Ariel’s Story #10 – Attack
by MW Cook
- Part 1 – Birth
- Part 2 – Three Sisters
- Part 3 – Domos and her Daughters
- Part 4 – A Wedding and a Funeral
- Part 5 – Seeping In
- Part 6 – Return
- Part 7 – The Pool
- Part 8 – Captive
- Part 9 – Fisticuffs
The army proved easy to acquire.
The first to join me was a young man with a fire in his eyes. He called himself Barnaby and told me he had often wondered about the Man pushing the Bride down.
“But whenever I thought to bring it up,” he told me, “the elders and teachers would push me down.”
“Why would they do that?” I asked.
“They didn’t believe me. They said I was being rebellious to even suggest such a thing.”
“But did you not point to the Man? Could they not, even from shore, see clearly that the Bride is being abused and the Man is not who they think he is?”
Barnaby shook his head. “They said that perhaps the Man was disciplining the Bride for some sin. And they would allow no further conversation on the point. They brought it to an end and have since watched me with dark eyes.”
And those dark eyes began to rest upon me as well as I tried spreading my suspicions that the Bride had been taken by someone who was not the Husband. More than once I was taken aside and rebuked by one of the elders. Gently at first, but firmly. After a time I was forced to carry on my recruiting under cover of darkness.
The atmosphere seemed ripe, though. For I encountered many who had wondered about the Man as I had. I even took a chance and stole into other sections of the cistern to recruit brothers who lived beyond the other gates. We began meeting with one another at night and in any gate that seemed empty at the time. Emotions ran high as our numbers swelled. Each new addition brought stories similar to the one Barnaby told. We were united despite our different backgrounds. We grew into a formidable force. We became ready.
We planned to attack at midday. Each of us from the section we associated with would, in unison, stride into the cistern and lay hold of the Man by force. And, by force, we would tear him from the Bride and drag him from the cistern and cast him without. And, should he not be cast, we would drown him in the end.
The day was bright and hot. The sky was cloudless and dry. It was the perfect day for the attack. We rose early, said our prayers, and took to the water.
It was a glorious sight, I think. All of us from our different traditions and following the Bride under different signs. United in the goal to bring down the Man and his oppression. Those who stayed behind got to their feet to watch, looks of uncertainty upon their faces.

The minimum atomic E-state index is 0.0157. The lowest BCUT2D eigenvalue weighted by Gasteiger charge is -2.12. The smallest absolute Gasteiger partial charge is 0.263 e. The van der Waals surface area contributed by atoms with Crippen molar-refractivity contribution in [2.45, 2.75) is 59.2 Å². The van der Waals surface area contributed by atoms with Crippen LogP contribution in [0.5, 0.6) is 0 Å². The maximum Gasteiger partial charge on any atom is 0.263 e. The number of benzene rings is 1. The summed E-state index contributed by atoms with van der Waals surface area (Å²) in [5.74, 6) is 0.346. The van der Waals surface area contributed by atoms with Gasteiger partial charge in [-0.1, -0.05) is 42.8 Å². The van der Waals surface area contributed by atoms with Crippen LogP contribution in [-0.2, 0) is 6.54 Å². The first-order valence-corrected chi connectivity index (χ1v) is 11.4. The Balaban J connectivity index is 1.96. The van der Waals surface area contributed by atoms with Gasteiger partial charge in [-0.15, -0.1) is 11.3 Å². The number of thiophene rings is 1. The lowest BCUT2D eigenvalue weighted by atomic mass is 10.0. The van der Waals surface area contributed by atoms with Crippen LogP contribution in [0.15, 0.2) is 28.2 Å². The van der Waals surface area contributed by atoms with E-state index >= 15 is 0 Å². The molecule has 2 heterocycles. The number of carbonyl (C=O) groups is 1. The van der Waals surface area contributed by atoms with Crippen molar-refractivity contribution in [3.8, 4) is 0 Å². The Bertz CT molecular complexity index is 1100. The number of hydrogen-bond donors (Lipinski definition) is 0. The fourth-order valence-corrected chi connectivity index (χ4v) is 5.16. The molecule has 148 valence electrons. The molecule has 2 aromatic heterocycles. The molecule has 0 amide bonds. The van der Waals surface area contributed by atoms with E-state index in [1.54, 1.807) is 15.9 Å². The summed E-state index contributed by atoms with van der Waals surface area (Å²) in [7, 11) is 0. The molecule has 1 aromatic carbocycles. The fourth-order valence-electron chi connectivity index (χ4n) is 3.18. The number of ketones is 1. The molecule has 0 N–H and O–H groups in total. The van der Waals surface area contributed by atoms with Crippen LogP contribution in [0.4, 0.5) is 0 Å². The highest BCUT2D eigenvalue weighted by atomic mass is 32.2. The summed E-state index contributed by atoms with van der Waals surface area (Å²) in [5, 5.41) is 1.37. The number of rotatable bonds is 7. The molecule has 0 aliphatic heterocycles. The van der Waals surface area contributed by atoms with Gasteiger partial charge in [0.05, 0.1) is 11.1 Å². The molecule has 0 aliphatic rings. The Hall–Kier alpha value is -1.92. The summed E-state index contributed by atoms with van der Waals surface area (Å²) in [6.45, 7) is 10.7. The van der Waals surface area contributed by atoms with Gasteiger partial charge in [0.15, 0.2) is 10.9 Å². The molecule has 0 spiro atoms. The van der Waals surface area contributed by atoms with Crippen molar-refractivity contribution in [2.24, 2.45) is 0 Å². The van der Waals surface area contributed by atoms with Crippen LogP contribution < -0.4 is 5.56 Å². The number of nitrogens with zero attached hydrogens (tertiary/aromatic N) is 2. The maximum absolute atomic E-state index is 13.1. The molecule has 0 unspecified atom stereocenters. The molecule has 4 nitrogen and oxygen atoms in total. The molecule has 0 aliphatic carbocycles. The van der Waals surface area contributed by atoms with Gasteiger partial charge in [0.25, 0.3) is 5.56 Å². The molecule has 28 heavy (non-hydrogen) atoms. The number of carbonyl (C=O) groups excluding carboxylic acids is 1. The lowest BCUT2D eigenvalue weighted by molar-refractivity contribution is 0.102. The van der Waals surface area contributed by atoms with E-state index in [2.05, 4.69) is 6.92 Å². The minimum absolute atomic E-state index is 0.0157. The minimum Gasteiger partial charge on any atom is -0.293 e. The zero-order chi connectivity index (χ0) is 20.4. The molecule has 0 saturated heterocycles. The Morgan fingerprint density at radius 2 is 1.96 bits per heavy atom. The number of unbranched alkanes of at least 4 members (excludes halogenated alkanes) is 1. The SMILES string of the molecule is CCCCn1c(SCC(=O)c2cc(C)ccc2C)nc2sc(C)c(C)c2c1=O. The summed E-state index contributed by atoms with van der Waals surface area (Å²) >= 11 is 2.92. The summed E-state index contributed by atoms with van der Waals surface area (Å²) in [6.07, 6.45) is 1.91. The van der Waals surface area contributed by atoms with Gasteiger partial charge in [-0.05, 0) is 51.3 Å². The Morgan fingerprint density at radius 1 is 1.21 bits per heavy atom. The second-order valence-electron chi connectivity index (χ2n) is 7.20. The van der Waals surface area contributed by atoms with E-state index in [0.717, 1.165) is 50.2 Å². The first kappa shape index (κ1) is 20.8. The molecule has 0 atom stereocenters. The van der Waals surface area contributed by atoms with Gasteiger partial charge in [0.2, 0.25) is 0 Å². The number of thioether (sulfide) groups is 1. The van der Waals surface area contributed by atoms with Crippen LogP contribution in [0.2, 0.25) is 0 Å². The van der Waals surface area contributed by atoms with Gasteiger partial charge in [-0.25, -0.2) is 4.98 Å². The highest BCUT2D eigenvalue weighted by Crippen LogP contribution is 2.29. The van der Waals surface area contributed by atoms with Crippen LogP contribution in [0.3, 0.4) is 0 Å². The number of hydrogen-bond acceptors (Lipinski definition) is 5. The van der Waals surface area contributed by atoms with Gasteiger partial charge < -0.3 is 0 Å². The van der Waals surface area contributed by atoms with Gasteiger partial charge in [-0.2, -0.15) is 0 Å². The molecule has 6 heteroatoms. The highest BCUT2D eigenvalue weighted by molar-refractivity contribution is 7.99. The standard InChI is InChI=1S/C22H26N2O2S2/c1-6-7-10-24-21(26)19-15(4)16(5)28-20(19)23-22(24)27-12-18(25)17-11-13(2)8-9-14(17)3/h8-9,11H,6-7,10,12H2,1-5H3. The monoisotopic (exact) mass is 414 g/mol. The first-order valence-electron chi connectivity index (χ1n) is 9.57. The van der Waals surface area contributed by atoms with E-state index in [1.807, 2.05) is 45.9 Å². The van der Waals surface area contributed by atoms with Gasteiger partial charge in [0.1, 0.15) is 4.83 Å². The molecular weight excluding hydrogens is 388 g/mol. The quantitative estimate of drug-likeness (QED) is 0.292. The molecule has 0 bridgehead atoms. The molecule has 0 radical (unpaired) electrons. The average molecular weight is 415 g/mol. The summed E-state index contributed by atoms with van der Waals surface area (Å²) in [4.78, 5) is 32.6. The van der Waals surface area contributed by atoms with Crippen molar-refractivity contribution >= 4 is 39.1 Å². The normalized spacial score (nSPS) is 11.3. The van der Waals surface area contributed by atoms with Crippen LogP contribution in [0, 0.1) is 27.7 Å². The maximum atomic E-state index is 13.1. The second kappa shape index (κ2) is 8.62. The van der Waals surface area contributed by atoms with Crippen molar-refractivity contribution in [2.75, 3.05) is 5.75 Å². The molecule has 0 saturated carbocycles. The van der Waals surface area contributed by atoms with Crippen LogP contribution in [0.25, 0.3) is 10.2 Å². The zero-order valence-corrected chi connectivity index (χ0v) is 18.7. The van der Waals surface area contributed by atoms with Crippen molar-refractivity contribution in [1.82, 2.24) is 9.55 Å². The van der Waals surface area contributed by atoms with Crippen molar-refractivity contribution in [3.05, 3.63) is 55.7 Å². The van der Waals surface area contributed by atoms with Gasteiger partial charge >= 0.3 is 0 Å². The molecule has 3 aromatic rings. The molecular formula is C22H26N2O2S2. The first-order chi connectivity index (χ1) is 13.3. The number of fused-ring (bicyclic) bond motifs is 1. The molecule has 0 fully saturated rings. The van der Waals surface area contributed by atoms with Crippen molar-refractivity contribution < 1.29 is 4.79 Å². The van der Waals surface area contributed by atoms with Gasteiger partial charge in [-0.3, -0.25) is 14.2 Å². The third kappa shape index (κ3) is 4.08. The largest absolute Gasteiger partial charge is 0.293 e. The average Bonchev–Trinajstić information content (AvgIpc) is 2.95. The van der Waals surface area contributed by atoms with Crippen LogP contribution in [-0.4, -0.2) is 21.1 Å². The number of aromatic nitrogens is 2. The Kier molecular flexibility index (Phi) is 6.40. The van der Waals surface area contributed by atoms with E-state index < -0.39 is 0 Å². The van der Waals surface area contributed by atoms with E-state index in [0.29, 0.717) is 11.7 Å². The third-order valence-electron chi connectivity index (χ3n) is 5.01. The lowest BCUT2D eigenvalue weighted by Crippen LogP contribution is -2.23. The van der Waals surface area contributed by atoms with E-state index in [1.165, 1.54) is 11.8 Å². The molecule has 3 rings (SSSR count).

“Ho there!” called an elder from my group. I did not turn back.
“Wait!” called a leader from another.
“Where in the bloody hell do you think you’re going?”
The voices grew agitated and angry as we approached the Man with murder in our eyes. They were spiced with fear and anger.
The Bride was as I had seen her last. Eyes mostly closed. Barely breathing. In a pathetic state of near-death.
The Man looked at us, bored.
“You are not the first,” he whispered. His voice was like velvet, dark and soft.
“You will leave this place,” I said, setting myself up as the leader of the army.
“No,” he said.
“We will make you leave.” Shouts of agreement rose around me.
“You will not.”
As I lay hands upon him I could feel my strength ebb. It was like grasping an icy rock, so cold that it saps your power as it digs deep into your bones. From the looks on the faces of my army it seemed they felt something similar.
But no matter! I thought. We are many and he is but one. “Together!” I cried out. And they yelled a battle call. And we pulled on the Man. We tugged at his arm and we tugged at his head. Some beat upon his face and some tried diving under the water to trip up his feet.
It was like pulling on granite. Icy, rigid granite.
“Your friends are coming,” the Man whispered to me as I tried to gouge out his eyes.
I turned and my heart died within me. My brothers were coming. As were the faithful of every section of the cistern. They wore masks of anger, but their fury was not directed at the Man, evil and powerful. They were directed at us.
They fell upon us with sticks and books and flesh. The Man shook and we fell from him. And, thus, we were driven out of the cistern. And they pursued us through the park and down the roads. Into the buildings and out of the gates. Up into trees and down into ditches. And we were scattered and alone.
I found a place beside a dumpster behind one of the high-rises. I was alone. I was weakened. I wept.